I just purchased a domain and got it all set up. When I made my email
accounts for it, I instantly started getting spam. This is a brand new domain –
are the spammers in bed with my registrar or is something else going on? How’d
they start spamming me so quickly?
Something else is going on.
While it’s possible that spammers are looking at newly registered domains (I
don’t think that they need any special backdoor access to your registrar for that),
that doesn’t seem like a particularly useful thing for the spammers to be doing.
Newly registered domains aren’t likely to have a lot of email recipients and
they are what the spammers want.
No, I think something significantly more mundane is happening here.
In fact, it’s possible that we might have a hard time calling some of those
emails spam at all.
Everything old is new…
My guess is that while you did just newly register the domain, you might not be the first person to have owned it.
Your domain name – something like “yourveryowndomainname.com” – is kind of like your home, your property, and your house on the internet. People come by for a visit (hopefully), mail gets sent there, and so on.
And like real estate in the real world, property on the internet gets sold, traded, or abandoned all the time.
And someone new moves in.
Perhaps that someone was you.
It’s possible that the domain name that you just purchased was once owned by someone else.
And now, you’re getting their mail.
Email accounts & catch-alls
If there were active email accounts used on your domain by its prior owner and you set up accounts with the same email name, perhaps they had email@example.com and you also happened to set up firstname.lastname@example.org, you’d now be getting any email that’s still trying to reach the prior owner.
Depending on circumstance, that could be unlikely (you have unique email names that don’t overlap with the prior owner) or very likely (you’ve set up all of the standard domain email addresses, such as email@example.com, firstname.lastname@example.org, and so on – and so did the prior owner).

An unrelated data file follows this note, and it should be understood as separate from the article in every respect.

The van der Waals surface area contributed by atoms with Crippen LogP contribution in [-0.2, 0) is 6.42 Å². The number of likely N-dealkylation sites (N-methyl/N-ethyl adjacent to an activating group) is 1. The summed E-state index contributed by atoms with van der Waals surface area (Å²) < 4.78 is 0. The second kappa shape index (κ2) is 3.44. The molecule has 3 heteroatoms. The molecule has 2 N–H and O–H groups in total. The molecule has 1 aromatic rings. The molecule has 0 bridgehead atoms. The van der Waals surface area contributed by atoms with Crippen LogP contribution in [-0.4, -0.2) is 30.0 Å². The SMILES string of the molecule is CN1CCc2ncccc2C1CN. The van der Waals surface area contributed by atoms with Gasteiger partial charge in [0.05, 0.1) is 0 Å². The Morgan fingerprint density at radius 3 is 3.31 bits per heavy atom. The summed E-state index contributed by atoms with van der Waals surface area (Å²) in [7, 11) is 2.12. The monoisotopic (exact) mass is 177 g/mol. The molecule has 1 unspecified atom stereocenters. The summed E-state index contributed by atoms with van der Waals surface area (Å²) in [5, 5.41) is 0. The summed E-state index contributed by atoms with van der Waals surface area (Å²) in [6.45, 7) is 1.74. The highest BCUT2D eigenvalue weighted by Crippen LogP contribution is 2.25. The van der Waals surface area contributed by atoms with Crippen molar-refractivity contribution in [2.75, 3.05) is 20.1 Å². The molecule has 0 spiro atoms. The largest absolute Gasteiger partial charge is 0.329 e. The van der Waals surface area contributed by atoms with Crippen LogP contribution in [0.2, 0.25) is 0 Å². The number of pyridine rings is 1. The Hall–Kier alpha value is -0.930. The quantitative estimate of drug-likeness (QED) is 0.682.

Depending on how your domain is hosted, what’s more likely is that there’s a “catch-all” account that’s been set up. A catch-all is an email account that receives all of the email for which there is no configured email address. For example, if you don’t have email@example.com configured as an email address, and someone sends email to firstname.lastname@example.org, it gets sent to the catch-all account instead.
And, perhaps, as the domain owner, you’re getting all of the mail caught by that catch-all.
You’ll probably want to look at turning that feature off.
It might or might not be spam
So you purchase your domain name, you set up email@example.com as your email address, and you suddenly start getting the weekly pickled herring newsletter for herring lovers.
Why? Because the previous owner of that domain used firstname.lastname@example.org as an email address and they had subscribed to the pickled herring newsletter. They just didn’t bother to unsubscribe when they let the domain go and the pickled herring people either didn’t get any notification that the email address was no longer valid or they ignored it.
Is that spam?
It could go either way, but I’d probably say no. It’s possible that everyone did everything right (except perhaps for the previous owner not unsubscribing, but even there, I can see scenarios where they couldn’t) and that the pickled herring people should not be punished by labeling their email as spam.
It’s possible that you should simply unsubscribe (unless you like pickled herring, that is.)
On the other hand, how do you know that this newsletter is legitimate? For all that you know, the prior owner didn’t subscribe and what you’re getting is spam from the notorious pickled herring cartel.
So, I guess, you could mark it as spam. I’d feel guilty doing that, though, if the mail looked legitimate. Maybe because I have my own newsletter, I’m reluctant to punish newsletter publishers with the Spam button when it’s very possible that they did nothing wrong.
On the other hand, if it’s obviously spam, mark it as such if your email system offers that feature.
What to do?
If you find yourself in this situation, I’d recommend a couple of steps:
Turn off the “catch all” functionality so all email that isn’t sent to an email address that you define is either rejected or simply discarded.
Put another way, configure your mailer to only accept email for email addresses that you’ve defined.
If an email address that you create starts getting the prior owner’s email, either deal with it (unsubscribe, delete, mark as spam, however you choose to proceed), or create a new, different email address and use that instead.